Photo Credit: Congress of local and regional authorities
Voting in Turkey

An estimated 64.1 million registered voters, including more than 1.76 million who already cast their ballots abroad, and 4.9 million first-time voters, are participating in Turkey’s presidential and parliamentary elections Sunday.

Security in Ankara and Istanbul was enhanced as of last week, to make sure voters exercise their rights safely. Polling stations, set up in public schools, have opened at 8 AM local time and will close at 5 PM (noon NY time). The media is allowed to report on the elections at 9 PM, which is when unofficial results should start trickling in.


President Recep Tayyip Erdogan, leader of the Justice and Development Party, has ruled Turkey since 2003 when he became the prime minister, and since 2014, when he won the presidency. His main opponent, who is looking good in the polls with a little over 50% of the vote, is Kemal Kilicdaroglu, leader of the largest opposition party, the Republican People’s Party. Kilicdaroglu is a critic of Erdogan’s policies, especially what he has done to Turkish democracy and the state of human rights there.

Kilicdaroglu’s advantage stems from the voters’ disappointment in Erdogan’s management of the catastrophic earthquakes a few months ago, especially following revelations of a corrupt system of supervision of construction projects. Also, of the 5 million young voters who will be going to the polls for the first time, Kilicdaroglu’s support is around 70%.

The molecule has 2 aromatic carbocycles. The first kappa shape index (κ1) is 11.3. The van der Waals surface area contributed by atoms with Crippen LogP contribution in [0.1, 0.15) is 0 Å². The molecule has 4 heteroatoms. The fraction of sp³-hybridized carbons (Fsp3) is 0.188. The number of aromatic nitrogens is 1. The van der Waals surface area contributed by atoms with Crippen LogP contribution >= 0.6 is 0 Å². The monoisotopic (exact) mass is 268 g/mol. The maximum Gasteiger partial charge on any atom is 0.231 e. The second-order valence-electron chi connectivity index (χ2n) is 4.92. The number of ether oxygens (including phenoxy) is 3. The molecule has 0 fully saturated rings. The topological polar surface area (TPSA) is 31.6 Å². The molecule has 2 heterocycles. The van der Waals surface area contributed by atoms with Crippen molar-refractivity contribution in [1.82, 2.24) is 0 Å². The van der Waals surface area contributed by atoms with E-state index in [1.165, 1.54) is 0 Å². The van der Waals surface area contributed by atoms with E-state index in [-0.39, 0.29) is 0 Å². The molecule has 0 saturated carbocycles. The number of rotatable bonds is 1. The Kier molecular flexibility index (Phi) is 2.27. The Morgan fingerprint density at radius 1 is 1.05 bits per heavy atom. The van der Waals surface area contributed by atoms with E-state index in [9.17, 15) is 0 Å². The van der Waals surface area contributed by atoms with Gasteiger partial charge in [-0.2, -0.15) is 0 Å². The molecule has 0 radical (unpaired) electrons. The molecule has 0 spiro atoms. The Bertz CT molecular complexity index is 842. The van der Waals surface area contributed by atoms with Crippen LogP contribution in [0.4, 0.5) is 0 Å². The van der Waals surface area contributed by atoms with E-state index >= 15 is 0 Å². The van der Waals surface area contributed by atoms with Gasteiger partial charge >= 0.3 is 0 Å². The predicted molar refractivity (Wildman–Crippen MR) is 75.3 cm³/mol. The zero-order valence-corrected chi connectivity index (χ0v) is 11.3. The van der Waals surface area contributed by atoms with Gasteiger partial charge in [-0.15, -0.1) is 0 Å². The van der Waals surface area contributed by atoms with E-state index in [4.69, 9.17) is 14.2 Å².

A third candidate, Sinan Ogan, represents the right-wing Ancestral Alliance. He is expected to steal an equal number of votes from both main contenders.

In addition to the presidential race, Turks will also elect members to the Grand National Assembly. You thought Israel had too many parties? 36 parties are running for parliament. President Erdogan’s Justice and Development Party is running with the Nationalist Movement Party (MHP) and the Islamic New Welfare Party as the People’s Alliance.

The opposition Nation Alliance includes the Republican People’s Party, the nationalist Good Party, the Islamic Felicity Party, the Democrat Party, Future Party, and Democracy and Progress Party.

Three smaller alliances are also running: the Labor and Freedom Alliance, Ancestral Alliance, and Union of Socialist Forces.

Turks normally vote in large numbers – the average is 84%. This year, an even higher turnout is expected. The election authorities have reported some trouble trying to spread a sufficient number of ballot boxes in the parts of southeastern Turkey that were hit by this year’s earthquakes. Those are also the areas where Erdogan is expected to do poorly.

According to YSK, Turkey’s Supreme Election Council, the country’s highest electoral authority, when the polls close, the vote counting in every ballot box will be supervised by committees of between 4 and 7 members. Registered citizens are allowed to observe the counting process. Each ballot is opened, shown to the local elections committee, and the votes are read aloud. When all committee members are satisfied, security guards move the boxes to the local district’s electoral council. The votes are then entered into the YSK’s online system, under the supervision of party representatives. The official count is later verified by the political parties and volunteer monitoring groups.

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David writes news at